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Don’t Ignore Early Menopause Symptoms — Treat Them

By Heather Kerrigan | Feb 15, 2021

Although menopause is common and natural, it can carry a stigma that keeps people from talking about what they're experiencing. Because of this, some members may be misinformed about early menopause symptoms and how to effectively treat them.

Not only does knowing how to cope with the effects of menopause improve quality of life, but proper treatment can lead to less stress, better sleep, a lowered risk of developing Type 2 diabetes and slowed progression of osteoporosis.

Here's what members should know.

Signs and Symptoms

Contrary to what you may have heard (and how it's often portrayed in movies and on TV), menopause won't make you go crazy or turn you old. Early menopause symptoms may begin as early as age 30, when dropping estrogen levels result in both physical and emotional changes.

Early menopause symptoms vary from person to person, ranging from nonexistent to severe, and can include:

  • Longer, heavier periods or shorter, lighter periods
  • Hot flashes
  • Night sweats that make it difficult to sleep
  • Chills
  • Dry skin
  • Thinning hair
  • Weight gain or difficulty losing weight
  • Fatigue
  • Depression
  • Changing body shape
  • Incontinence
  • Vaginal dryness
  • Poor memory or concentration

How to Manage Your Symptoms

Of the many myths surrounding menopause, one of the biggest is that there's nothing you can do to manage the symptoms. In reality, a number of tested treatments and lifestyle changes could help. Some require a doctor's assistance, but many can be done on your own.

For example, you might consider:

  • Starting a exercise routine that incorporates yoga
  • Quitting smoking
  • Staying away from coffee, tea, spicy foods and alcohol, especially around bedtime
  • Getting more sleep and stick to a consistent sleep pattern
  • Practicing pelvic floor exercises
  • Using an over-the-counter pain reliever
  • Wearing layers
  • Staying cool at night by dressing in light clothes for bed, choosing moisture-wicking sheets, placing an ice pack under your pillow or sleeping near a fan
  • Incorporating stress management techniques into your day, such as meditation or deep breathing

If you've already tried managing the symptoms but are not finding relief, your doctor can outline other options like hormone replacement therapies, low-dose antidepressants and alternative medical treatments.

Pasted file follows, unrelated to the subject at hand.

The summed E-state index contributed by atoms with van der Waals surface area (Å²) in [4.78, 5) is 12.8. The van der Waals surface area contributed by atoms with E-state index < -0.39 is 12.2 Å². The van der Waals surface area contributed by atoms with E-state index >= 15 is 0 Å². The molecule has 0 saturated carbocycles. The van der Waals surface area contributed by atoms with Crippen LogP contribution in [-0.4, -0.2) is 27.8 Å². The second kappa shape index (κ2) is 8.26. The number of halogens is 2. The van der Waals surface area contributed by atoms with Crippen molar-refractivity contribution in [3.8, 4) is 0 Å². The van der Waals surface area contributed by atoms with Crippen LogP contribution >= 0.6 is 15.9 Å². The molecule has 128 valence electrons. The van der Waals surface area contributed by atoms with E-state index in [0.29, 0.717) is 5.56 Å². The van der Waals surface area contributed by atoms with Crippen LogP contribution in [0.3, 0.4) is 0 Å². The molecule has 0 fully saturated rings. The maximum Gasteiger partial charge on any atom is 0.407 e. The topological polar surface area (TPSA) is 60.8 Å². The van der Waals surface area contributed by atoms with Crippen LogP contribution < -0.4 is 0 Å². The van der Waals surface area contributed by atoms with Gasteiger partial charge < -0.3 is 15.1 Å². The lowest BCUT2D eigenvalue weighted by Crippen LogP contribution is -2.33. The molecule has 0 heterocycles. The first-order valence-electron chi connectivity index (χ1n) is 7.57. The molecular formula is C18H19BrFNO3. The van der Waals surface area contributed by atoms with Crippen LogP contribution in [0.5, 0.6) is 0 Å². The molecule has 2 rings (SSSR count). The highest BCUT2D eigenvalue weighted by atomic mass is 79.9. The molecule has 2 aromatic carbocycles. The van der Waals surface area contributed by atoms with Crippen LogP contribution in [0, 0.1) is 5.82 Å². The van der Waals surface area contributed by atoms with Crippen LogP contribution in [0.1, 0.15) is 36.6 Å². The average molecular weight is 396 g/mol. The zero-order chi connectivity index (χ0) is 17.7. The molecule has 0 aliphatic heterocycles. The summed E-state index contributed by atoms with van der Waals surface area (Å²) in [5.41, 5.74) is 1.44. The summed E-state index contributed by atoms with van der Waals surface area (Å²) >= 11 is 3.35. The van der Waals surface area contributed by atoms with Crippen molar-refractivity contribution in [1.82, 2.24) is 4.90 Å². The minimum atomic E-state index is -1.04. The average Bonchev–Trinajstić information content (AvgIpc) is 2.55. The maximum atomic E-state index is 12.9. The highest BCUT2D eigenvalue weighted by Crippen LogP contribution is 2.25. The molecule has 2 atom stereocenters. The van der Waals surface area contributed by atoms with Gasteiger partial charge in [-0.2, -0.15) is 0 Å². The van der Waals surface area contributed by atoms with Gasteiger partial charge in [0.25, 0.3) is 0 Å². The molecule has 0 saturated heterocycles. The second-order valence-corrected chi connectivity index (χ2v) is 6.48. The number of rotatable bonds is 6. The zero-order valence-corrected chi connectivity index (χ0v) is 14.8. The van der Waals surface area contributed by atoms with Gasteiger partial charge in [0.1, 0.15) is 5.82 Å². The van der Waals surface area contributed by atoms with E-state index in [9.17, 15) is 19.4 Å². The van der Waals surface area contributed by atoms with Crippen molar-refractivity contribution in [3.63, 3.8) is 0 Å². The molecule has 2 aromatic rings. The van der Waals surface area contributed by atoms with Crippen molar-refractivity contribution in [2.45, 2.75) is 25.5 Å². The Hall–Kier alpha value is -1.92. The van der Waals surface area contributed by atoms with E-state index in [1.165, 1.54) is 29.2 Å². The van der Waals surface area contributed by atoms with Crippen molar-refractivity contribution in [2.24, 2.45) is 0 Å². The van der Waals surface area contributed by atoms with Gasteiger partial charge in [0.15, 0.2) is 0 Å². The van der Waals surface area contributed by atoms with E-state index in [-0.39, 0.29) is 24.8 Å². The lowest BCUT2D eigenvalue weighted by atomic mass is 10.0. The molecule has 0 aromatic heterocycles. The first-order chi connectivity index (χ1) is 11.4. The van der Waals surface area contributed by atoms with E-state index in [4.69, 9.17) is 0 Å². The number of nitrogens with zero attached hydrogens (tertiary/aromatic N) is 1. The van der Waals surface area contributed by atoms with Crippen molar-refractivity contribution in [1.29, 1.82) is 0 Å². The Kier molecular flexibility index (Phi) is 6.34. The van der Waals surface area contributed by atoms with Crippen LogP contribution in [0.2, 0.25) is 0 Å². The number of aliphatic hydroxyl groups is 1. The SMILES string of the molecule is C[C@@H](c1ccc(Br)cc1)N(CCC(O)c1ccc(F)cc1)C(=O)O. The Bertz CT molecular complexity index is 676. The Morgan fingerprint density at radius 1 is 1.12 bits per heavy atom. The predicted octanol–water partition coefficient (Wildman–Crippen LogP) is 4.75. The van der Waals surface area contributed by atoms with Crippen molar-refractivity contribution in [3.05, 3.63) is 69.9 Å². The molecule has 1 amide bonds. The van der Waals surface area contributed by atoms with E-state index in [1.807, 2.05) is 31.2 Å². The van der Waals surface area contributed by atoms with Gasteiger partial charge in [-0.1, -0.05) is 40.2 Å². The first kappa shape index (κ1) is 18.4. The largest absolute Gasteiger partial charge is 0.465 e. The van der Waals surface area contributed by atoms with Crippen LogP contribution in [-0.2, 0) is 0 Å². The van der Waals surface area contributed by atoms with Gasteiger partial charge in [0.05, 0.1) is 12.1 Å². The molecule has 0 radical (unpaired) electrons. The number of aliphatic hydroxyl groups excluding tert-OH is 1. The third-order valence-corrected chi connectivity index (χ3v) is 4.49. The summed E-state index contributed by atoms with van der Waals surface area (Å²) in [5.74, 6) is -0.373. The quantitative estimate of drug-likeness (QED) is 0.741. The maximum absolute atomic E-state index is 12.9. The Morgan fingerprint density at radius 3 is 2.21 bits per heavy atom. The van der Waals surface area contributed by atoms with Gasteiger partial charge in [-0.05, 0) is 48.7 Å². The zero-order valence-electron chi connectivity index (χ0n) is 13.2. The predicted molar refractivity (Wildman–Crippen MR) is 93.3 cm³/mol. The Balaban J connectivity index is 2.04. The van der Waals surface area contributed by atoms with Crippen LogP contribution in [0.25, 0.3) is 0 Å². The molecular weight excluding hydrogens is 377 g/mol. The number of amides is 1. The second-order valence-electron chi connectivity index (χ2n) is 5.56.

When to Talk With Your Doctor

Menopause doesn't require a special trip to the doctor for diagnosis. That said, if you're struggling to manage your early menopause symptoms or are concerned that what you're experiencing isn't normal, a visit might be in order. Before the appointment, keep a log of your symptoms, how often they occur and their severity, as well as any treatments you've tried and their effectiveness.

You might also want to come armed with some questions for your doctor, such as:

  • What treatments are available to help me manage my symptoms?
  • Are there any lifestyle changes or alternative therapies you'd recommend in addition to medical intervention?
  • Are there any websites or books you can recommend to help me learn more about what I'm experiencing and how to cope?
  • Which tests, if any, do I need?
  • Are there any concerning symptoms I should be aware of?
  • How can I maintain my health in menopause?

Not all medical professionals are well-versed in handling menopause symptoms. If you feel that your doctor hasn't effectively answered your questions or didn't take your concerns seriously, be your own advocate — search for a new provider in your insurance network or ask friends for someone they'd recommend. Finding the right doctor is important to help you deal with the symptoms and improve your quality of life.

Menopause is natural. Between working to understand the symptoms and having honest conversations with your doctor, you'll be prepared to conquer this new phase of life.

Heather Kerrigan started her career in journalism at Governing magazine, reporting on state and local politics and policy, with a specific focus on public workforce, environment, health care, education and technology issues. Prior to co-founding River Horse Communications, Heather offered freelance editorial services to a variety of outlets, including serving as volume editor and lead author for SAGE Publications' Historic Documents series and editor-in-chief of The Kanter Journal. Heather also blogs for two government-focused publications, GovLoop and NEOGOV, covering issues of importance to federal employees. Heather is the author of the book Retire Rich With Your 401(k) Plan. She holds a bachelor's degree in journalism from The George Washington University.